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Deborah Coleman (b. October 3, 1956 in Portsmouth, Virginia) is an American blues guitarist, songwriter and vocalist. Won the Orville Gibson Award for “Best Blues Guitarist, Female” in 2001.[1] Nominated for a W.C. Handy blues music award nine times.[2] Coleman has become one of the most sought-after blues artists on the scene.

Deborah was born in Portsmouth, Virginia and raised in a music-loving military family that lived in San Diego, San Francisco, Bremerton, Washington, and the Chicago area. With her father playing piano, two brothers on guitar, and a sister who plays guitar and keyboards, Deborah felt natural with an instrument in her hands, picking up guitar at age 8. Her work has been favorably compared to Jimi Hendrix and Tracy Chapman and she is known for high energy, charismatic, crowd-pleasing performances. Coleman has become one of the most sought-after blues artists on the scene. Coleman is a highly charismatic stage performer. She stretches out in a live setting and demonstrates both her fluid, warm vocals and her considerable guitar skills.[3] She has played at the top music venues such as North Atlantic Blues Festival 2007, Waterfront Blues Festival 2002, the legendary Monterey Jazz Festival 2001, Ann Arbor Blues and Jazz Festival 2000, Sarasota Blues Festival 1999, the San Francisco Blues Festival 1999, Fountain Blues Festival 1998, just to name a few.

Coleman’s Blind Pig debut, I Can’t Lose (1997), is a powerful album of great ballads and blues stories, and of course, great guitar playing and singing. Her version of Billie Holiday’s “Fine and Mellow” got her a lot of airplay on college and public radio stations around the U.S. On Soul Be It (2002), a well-rounded live set by her quartet, there are many highlights, including the rousing opener (“Brick”), the minor-toned blues “My Heart Bleeds Blue,” the bluish romp “Don’t Lie to Me,” and a jump blues, “I Believe.” However the most memorable selection is “Goodbye Misery,” which has a marathon solo by Coleman that is full of fire and creative ideas. This highly enjoyable set serves as a perfect introduction to the music of Coleman. Followed by What About Love? (2004) and Stop the Game in (2007).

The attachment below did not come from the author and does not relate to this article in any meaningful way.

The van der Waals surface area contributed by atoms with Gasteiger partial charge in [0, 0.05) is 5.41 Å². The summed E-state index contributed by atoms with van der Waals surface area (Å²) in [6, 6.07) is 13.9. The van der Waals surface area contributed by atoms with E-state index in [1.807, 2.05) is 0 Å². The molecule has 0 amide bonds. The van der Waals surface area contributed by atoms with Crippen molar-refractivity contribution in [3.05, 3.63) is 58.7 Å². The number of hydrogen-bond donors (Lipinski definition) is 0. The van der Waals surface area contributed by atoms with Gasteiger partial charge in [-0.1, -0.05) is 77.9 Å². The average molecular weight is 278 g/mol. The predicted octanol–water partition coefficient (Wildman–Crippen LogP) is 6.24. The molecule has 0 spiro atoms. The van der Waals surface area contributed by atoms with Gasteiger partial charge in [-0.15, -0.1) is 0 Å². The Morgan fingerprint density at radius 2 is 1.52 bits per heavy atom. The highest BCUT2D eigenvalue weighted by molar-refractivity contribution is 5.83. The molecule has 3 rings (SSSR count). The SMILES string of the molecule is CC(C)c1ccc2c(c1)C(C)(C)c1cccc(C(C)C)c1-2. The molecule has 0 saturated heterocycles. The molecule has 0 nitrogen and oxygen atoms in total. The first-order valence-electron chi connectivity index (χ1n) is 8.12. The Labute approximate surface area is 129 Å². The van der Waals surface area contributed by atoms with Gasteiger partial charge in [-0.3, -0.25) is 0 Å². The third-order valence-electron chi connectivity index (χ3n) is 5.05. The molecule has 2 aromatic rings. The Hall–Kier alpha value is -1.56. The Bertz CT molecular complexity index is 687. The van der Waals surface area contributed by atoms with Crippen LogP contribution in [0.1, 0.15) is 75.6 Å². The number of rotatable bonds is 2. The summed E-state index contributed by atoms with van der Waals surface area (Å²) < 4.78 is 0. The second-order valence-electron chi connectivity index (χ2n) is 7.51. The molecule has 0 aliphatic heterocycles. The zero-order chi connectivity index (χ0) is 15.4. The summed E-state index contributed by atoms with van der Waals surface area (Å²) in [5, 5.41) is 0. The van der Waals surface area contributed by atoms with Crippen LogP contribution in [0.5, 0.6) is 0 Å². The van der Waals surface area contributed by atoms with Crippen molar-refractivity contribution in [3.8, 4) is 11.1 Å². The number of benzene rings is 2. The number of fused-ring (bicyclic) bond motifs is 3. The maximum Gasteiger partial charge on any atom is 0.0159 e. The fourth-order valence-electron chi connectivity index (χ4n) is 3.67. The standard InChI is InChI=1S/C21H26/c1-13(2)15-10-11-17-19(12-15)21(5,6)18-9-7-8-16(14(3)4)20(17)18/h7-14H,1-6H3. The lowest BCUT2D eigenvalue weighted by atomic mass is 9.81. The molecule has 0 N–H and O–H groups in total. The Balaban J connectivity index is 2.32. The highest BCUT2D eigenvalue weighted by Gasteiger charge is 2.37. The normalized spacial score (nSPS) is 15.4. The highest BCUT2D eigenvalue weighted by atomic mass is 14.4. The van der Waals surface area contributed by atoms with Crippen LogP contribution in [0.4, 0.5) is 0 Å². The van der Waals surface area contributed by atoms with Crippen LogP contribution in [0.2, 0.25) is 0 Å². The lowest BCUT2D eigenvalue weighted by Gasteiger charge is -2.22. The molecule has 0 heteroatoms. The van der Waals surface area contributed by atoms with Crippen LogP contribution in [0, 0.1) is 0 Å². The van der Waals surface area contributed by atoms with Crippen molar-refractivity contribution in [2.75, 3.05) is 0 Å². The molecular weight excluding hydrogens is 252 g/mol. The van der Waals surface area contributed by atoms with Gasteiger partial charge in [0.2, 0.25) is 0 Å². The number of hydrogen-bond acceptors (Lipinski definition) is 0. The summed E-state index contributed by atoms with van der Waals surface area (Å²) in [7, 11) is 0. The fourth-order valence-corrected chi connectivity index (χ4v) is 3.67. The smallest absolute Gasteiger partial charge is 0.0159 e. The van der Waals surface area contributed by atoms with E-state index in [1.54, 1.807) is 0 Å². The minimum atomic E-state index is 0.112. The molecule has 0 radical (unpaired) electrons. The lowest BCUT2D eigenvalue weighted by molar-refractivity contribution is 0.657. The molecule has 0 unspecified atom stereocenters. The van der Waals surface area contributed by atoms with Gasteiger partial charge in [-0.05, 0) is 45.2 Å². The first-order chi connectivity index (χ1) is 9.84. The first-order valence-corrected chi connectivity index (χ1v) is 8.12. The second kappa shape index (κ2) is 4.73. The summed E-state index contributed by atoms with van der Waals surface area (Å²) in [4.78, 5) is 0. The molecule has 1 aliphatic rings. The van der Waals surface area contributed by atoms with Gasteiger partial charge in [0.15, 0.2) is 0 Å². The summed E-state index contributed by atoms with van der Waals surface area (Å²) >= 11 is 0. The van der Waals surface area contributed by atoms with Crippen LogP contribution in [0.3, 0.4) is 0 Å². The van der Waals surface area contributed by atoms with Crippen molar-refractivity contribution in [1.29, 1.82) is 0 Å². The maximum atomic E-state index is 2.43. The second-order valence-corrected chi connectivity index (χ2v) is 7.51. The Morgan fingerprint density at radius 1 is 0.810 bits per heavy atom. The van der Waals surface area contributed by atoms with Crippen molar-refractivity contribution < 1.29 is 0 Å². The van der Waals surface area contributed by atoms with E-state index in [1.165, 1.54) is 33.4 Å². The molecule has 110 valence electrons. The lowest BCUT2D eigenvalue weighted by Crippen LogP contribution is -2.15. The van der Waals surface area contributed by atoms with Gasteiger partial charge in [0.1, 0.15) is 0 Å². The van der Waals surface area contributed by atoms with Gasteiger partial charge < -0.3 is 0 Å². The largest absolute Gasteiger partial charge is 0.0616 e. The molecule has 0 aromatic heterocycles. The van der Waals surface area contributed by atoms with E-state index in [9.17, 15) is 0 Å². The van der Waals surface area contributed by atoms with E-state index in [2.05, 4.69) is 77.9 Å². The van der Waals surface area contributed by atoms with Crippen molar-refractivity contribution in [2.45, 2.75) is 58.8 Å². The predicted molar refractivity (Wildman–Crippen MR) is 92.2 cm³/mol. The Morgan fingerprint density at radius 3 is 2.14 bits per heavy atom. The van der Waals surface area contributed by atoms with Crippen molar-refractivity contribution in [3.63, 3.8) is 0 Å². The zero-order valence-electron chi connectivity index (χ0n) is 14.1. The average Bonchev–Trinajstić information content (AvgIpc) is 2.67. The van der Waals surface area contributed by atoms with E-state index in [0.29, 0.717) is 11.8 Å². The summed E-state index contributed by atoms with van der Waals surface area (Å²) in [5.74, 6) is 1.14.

Time Bomb (2007) features three women Blues players, Deborah Coleman, Sue Foley and Roxanne Potvin. Time Bomb may not be the appropriate name for this assembly’s production because there is no waiting around for the fuse to burn down and the fireworks to start. Right from the opening title track, “Time Bomb”, an instrumental where all three women take turns laying down leads, things are beginning to sizzle. For the next nine songs the women spell each other off taking lead vocals and guitar duties of every third song until they come together again on the final track “In The Basement”